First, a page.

What logic do conspiracy theories follow?
Conspiracy theories deny that things ever happen by chance and call all that is apparent into question. They claim that nothing is as it seems and that everything is connected. American studies scholar Michael Butter distinguishes two fundamental conspiracy models: those “from above” and those “from below.”
The best-known conspiracy theories of the 18th to 20th centuries in Germany are said to have started with conspiracies “from below.” The so-called Dolchstoßlegende or stab-in-the-back myth, for example, was a conspiracy theory circulated by the German army command to blame social-democratic politicians and Jews for the defeat of the German Empire in World War I. Conspiracies “from above” are pictured as plots hatched by those in an elite echelon (Michael Butter: “’Nichts ist, wie es scheint’: Über Verschwörungstheorien,” Berlin 2018, p. 30–31).
Then there are “event-based conspiracy theories,” which revolve around events such as the attacks of September 11, 2001 or the airplane crash in Smolensk on April 10, 2010, which caused the death of Lech Kaczyński, the Polish president and co-founder of the right-wing PiS party (Prawo i Sprawiedliwość, English: Law and Justice).
Beyond this, there are “system-related conspiracy theories.” This refers to the idea that a group of people is responsible for a large number of events. An example is the Dreyfus affair, which was motivated by antisemitism: after the Franco-Prussian War was lost, the Elsatian Jew Alfred Dreyfus, who was an artillery officer, served the French public as a scapegoat for France’s defeat. In 1894, he was convicted of treason by a Paris court martial.
Finally, there are so-called super conspiracy theories, a combination of event-based and system-related conspiracy theories (Butter, 2018, p. 33–34). Here the protagonists are secret societies like the freemasons, or else Jews, communists, feminists, scientists, politicians or activists.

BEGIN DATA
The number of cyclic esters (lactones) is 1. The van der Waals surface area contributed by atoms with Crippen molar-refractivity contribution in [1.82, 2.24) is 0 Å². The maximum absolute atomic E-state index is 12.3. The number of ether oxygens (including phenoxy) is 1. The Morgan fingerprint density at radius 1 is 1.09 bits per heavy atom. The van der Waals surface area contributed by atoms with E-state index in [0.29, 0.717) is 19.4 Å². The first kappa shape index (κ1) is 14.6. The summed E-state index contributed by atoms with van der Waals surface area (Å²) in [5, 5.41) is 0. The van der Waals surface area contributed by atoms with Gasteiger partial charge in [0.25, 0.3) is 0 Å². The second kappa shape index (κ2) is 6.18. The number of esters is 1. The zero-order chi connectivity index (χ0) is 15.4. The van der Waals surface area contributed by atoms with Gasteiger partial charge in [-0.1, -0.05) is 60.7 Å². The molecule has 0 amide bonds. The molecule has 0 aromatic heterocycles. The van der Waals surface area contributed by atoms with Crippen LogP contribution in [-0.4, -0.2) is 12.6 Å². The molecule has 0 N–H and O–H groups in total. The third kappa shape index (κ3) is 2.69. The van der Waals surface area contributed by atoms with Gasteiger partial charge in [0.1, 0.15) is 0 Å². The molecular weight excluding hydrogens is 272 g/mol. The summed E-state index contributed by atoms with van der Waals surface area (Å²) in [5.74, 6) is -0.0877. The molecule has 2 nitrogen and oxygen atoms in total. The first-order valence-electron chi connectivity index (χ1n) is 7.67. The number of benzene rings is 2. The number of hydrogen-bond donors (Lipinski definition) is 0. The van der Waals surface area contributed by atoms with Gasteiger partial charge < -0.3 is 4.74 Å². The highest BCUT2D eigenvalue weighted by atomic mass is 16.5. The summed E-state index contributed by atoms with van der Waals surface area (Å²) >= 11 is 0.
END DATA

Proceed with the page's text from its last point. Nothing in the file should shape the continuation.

What do conspiracy theories have to do with UFOs?
Ever since it was claimed that an extraterrestrial flying object landed in Roswell, New Mexico, USA circa 1947, UFOs (Unidentified Flying Objects), today called UAPs (Unidentified Aerial Phenomena), have been very closely connected with conspiracy theories (fig. 1).
UFOs were last in the news when the “U.F.O. Report”* was issued by the US government on June 25, 2021. The report said that there was no link between the objects that had been sighted by US Navy pilots in the last few years – the objects were seen to rapidly change direction – and extraterrestrial flying objects. However, while making this claim, the Pentagon also said that it was unable to say what caused them (fig. 2). This stirred up UFO theories and was done by the US government to protect secret military projects.
“RAAF [Roswell Army Air Field] Captures Flying Saucer on Ranch in Roswell Region,” Roswell Daily Record, July 8, 1947, Wikimedia Commons
“U.S. Finds No Evidence of Alien Technology in Flying Objects, but Can’t Rule it Our Either,” New York Times, September 1, 2021
Who are some well-known conspiracy theorists?
It is often claimed that conspiracy theorists and their supporters are found in the social margins. This presumption has been debunked several times, most recently by the journalist Anne Applebaum (Anne Applebaum: “Twilight of Democracy: The Seductive Lure of Authoritarianism,” Toronto 2020, p. 7 ff.). Conspiracy theories are also espoused by educated people from higher social classes or by public figures, who use their renown and their media influence to mobilize against marginalized groups.